Parents want well-funded neighborhood schools, not diversion of dollars to charters and vouchers

In a national Hart Research poll released today by the American Federation of Teachers, three in four public school parents say the public schools their children attend provide them with an excellent or good education. Some 79 percent of parents are satisfied with their children’s public schools when it comes to helping their children achieve their full potential, according to the nationwide poll.

Parents’ highest priorities for their schools are providing a safe and secure environment, developing their children’s knowledge and skills, and ensuring equal opportunity for all kids, and they are deeply concerned by efforts to cut education funding. And parents favor a high-quality neighborhood public school over having more choices of schools for their children by 71 to 29 percent, with majorities of major-city parents, low-income parents, African-American parents and Latino parents favoring a neighborhood public school over more choice.

“These results match what I hear from parents and communities across the country,” said AFT President Randi Weingarten. “There is zero ambiguity when it comes to what parents want for their children’s education: safe and welcoming, well-funded neighborhood public schools that help children develop their knowledge and skills and ensure equal opportunity for all kids. Parents deeply support the public schools their children attend and are happy with the job public schools are doing. And while we will never be satisfied until every public school is a place parents want to send their children, educators want to work, and kids are engaged and happy, these results confirm the sentiment we’ve seen in other recent polls that show support for public education continuing to rise.

Weingarten continued, “It’s striking that the agenda being pushed by Education Secretary Betsy DeVos to defund public education and divert resources to vouchers and other privatization schemes—even when they are cloaked as ‘choice’—is completely at odds with parents’ educational priorities. This is true across every race, political persuasion and area of the country. These results should serve as a clarion call to policymakers to stop defunding our schools and instead deliver on the priorities parents want, to reclaim the promise of public education for all children.”

The survey, conducted by Hart Research Associates for AFT, consisted of interviews with 1,200 public school parents and included subsamples of 233 African-American parents, 371 Latino parents, and 196 parents in major U.S. cities including Chicago, Dallas, Houston, Los Angeles, New York City, Philadelphia, Phoenix, San Antonio, San Diego and San Francisco. The interviews were conducted online from July 24 to August 3, 2017.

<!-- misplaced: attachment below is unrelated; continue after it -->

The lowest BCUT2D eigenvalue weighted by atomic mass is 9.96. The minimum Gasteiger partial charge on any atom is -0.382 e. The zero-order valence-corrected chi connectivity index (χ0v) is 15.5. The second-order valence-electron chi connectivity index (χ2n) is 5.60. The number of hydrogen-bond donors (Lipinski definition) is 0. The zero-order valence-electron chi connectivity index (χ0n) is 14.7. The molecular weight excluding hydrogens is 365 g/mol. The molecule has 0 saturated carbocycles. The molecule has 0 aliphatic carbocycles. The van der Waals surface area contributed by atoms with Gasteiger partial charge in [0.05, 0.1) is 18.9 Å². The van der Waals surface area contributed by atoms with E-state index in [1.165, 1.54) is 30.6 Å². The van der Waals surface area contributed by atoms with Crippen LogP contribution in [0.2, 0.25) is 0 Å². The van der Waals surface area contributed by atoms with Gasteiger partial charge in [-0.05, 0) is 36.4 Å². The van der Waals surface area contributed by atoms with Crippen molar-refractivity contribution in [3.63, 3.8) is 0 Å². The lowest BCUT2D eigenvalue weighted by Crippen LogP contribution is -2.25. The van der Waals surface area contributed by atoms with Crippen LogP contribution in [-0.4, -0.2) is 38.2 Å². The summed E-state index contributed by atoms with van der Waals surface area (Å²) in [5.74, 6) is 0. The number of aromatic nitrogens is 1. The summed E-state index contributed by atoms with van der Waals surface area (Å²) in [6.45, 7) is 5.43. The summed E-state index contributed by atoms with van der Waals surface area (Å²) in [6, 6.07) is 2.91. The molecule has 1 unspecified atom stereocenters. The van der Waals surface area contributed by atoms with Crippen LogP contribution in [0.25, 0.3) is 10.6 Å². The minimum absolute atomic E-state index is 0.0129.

The results are the latest in a series of polls released this summer and fall on people’s priorities for public education. Gallup released a survey last week showing support for public schools was up by 7 points compared with 2012. PDK’s annual poll showed deep support for public schools and investments in wraparound services, such as mental health services and after-school programs, and resources to prepare students for successful lives and careers; it also showed strong opposition to funding vouchers for religious schools. And an Education Next poll showed public support for charter schools fell by 12 percentage points over the past year.

Key Findings of AFT’s Parent Poll

·  Three in four parents (73 percent) say that the public schools their children attend provideparentpoll them with an excellent or good quality education. Parents across the demographic spectrum give high marks to public schools, including African-Americans (70 percent excellent or good), Latinos (74 percent), parents in major cities (73 percent), and low-income parents (71 percent).

·  Seventy-nine percent of parents are satisfied with their children’s public schools when it comes to helping their child or children achieve their full potential. This includes 82 percent of parents in major cities, 77 percent of African-American parents, 80 percent of Latino parents, 79 percent of low-income parents and 82 percent of parents who have a child with a disability.